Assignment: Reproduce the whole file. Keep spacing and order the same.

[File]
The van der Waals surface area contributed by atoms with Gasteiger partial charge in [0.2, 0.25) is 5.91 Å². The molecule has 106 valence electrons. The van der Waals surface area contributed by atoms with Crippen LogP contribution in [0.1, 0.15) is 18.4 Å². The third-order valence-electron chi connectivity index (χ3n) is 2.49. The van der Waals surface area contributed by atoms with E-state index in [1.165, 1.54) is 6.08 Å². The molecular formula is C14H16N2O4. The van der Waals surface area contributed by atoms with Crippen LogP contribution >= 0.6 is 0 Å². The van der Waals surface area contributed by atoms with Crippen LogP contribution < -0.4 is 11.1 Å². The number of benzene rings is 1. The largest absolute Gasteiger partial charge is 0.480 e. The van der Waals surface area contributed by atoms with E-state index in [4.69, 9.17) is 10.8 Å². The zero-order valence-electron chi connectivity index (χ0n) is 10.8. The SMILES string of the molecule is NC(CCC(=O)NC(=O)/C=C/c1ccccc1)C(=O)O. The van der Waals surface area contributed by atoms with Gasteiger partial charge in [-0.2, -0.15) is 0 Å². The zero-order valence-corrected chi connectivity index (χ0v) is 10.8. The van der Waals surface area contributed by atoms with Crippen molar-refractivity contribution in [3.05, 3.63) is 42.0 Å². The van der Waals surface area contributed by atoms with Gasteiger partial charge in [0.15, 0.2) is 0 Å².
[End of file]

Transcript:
The van der Waals surface area contributed by atoms with Gasteiger partial charge in [0.2, 0.25) is 5.91 Å². The molecule has 106 valence electrons. The van der Waals surface area contributed by atoms with Crippen LogP contribution in [0.1, 0.15) is 18.4 Å². The third-order valence-electron chi connectivity index (χ3n) is 2.49. The van der Waals surface area contributed by atoms with E-state index in [1.165, 1.54) is 6.08 Å². The molecular formula is C14H16N2O4. The van der Waals surface area contributed by atoms with Crippen LogP contribution >= 0.6 is 0 Å². The van der Waals surface area contributed by atoms with Crippen LogP contribution < -0.4 is 11.1 Å². The number of benzene rings is 1. The largest absolute Gasteiger partial charge is 0.480 e. The van der Waals surface area contributed by atoms with E-state index in [4.69, 9.17) is 10.8 Å². The zero-order valence-electron chi connectivity index (χ0n) is 10.8. The SMILES string of the molecule is NC(CCC(=O)NC(=O)/C=C/c1ccccc1)C(=O)O. The van der Waals surface area contributed by atoms with Gasteiger partial charge in [-0.2, -0.15) is 0 Å². The zero-order valence-corrected chi connectivity index (χ0v) is 10.8. The van der Waals surface area contributed by atoms with Crippen molar-refractivity contribution in [3.05, 3.63) is 42.0 Å². The van der Waals surface area contributed by atoms with Gasteiger partial charge in [0.15, 0.2) is 0 Å².